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United States Department of Agriculture

Agricultural Research Service

Title: Steroid Metabolism and Function in Nematodes: An Update

Author
item Chitwood, David

Submitted to: Meeting Abstract
Publication Type: Abstract Only
Publication Acceptance Date: May 18, 2004
Publication Date: June 14, 2004
Citation: Chitwood, D.J. 2004. Steroid metabolism and function in nematodes: an update. Program and Abstracts, 27th International Nematology Symposium, European Soc. of Nematologists. p. 55. 2004.

Technical Abstract: The nutritional requirement for sterol by nematodes results from their inability to biosynthesize sterols de novo and represents a fundamental difference between parasitic nematodes and their plant or mammalian hosts. Consequently, plant-parasitic nematodes most likely obtain sterols from their hosts and then metabolize them to sterols better suited to nematode growth, development and reproduction. Research utilizing Caenorhabditis elegans as a model organism for phytoparasitic nematode sterol metabolism has revealed that this species can remove the methyl or ethyl substituents present at the C-24 position of the sterol side chain; C-24 alkyl groups are typical of plant sterols but are usually absent in animals. This dealkylation process can be inhibited by 25-azacoprostane. Additionally, C. elegans can perform several metabolic transformations upon the sterol nucleus, such as double bond introduction, removal, or isomerization. The ability of C. elegans and other nematodes to introduce a methyl group at C-4 of the sterol nucleus is unique to nematodes. Recent studies have indicated that 4-methyl sterols play a specific role in nematodes, and that nematode development can be inhibited by AY-9944, an inhibitor of an isomerase involved in the 4-methylation pathway. A proteomic analysis of C. elegans has revealed that 25-azacoprostane induces reductions in the levels of several proteins. Evidence for the role of steroids as hormones in nematodes will be discussed.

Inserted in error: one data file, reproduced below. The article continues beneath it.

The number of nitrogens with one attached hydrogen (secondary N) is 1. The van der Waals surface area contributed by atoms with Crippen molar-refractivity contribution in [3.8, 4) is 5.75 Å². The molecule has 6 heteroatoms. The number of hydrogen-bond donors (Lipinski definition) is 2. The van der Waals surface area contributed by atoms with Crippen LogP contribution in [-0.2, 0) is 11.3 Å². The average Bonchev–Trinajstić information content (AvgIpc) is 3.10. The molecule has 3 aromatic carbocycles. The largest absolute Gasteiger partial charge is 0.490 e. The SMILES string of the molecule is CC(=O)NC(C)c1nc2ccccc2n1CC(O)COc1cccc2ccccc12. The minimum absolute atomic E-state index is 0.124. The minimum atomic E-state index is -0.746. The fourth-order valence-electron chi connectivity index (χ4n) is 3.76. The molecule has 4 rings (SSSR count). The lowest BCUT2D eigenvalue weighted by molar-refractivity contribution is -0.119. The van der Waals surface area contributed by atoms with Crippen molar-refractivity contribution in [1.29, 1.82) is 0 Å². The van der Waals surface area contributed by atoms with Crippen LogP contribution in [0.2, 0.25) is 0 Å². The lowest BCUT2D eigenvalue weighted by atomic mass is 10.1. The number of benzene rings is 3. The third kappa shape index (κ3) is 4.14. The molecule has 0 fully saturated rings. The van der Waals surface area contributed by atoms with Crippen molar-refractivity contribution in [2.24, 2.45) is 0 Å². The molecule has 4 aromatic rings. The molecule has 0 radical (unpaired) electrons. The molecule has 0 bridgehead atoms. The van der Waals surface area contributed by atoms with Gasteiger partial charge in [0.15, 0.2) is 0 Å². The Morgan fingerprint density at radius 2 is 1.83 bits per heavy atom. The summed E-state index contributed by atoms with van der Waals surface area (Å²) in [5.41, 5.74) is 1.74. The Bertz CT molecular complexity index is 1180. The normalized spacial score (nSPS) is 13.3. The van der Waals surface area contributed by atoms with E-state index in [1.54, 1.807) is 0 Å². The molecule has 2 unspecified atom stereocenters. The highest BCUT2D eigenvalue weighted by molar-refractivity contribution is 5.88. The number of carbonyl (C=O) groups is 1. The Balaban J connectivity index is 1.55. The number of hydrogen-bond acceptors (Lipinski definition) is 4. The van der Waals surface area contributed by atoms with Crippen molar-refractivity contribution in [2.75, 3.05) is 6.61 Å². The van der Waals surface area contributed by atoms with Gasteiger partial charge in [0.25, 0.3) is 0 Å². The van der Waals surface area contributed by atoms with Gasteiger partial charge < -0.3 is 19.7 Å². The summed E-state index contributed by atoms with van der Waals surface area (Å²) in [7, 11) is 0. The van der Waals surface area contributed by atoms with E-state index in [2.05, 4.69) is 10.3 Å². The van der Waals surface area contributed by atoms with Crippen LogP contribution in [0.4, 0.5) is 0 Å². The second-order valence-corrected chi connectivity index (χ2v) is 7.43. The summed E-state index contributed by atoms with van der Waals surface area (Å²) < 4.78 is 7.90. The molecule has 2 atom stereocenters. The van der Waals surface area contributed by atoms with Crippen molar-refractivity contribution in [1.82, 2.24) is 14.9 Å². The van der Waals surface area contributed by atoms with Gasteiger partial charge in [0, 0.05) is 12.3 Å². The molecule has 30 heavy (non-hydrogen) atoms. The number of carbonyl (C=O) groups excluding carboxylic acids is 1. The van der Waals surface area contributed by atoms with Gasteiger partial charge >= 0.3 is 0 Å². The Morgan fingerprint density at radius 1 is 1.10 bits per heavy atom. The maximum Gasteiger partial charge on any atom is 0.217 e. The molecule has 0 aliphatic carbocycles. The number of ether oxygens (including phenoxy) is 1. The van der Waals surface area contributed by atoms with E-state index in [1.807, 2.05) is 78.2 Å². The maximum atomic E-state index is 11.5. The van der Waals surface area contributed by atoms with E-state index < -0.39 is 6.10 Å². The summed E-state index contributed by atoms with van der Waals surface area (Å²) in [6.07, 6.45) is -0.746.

Last Modified: 4/23/2014
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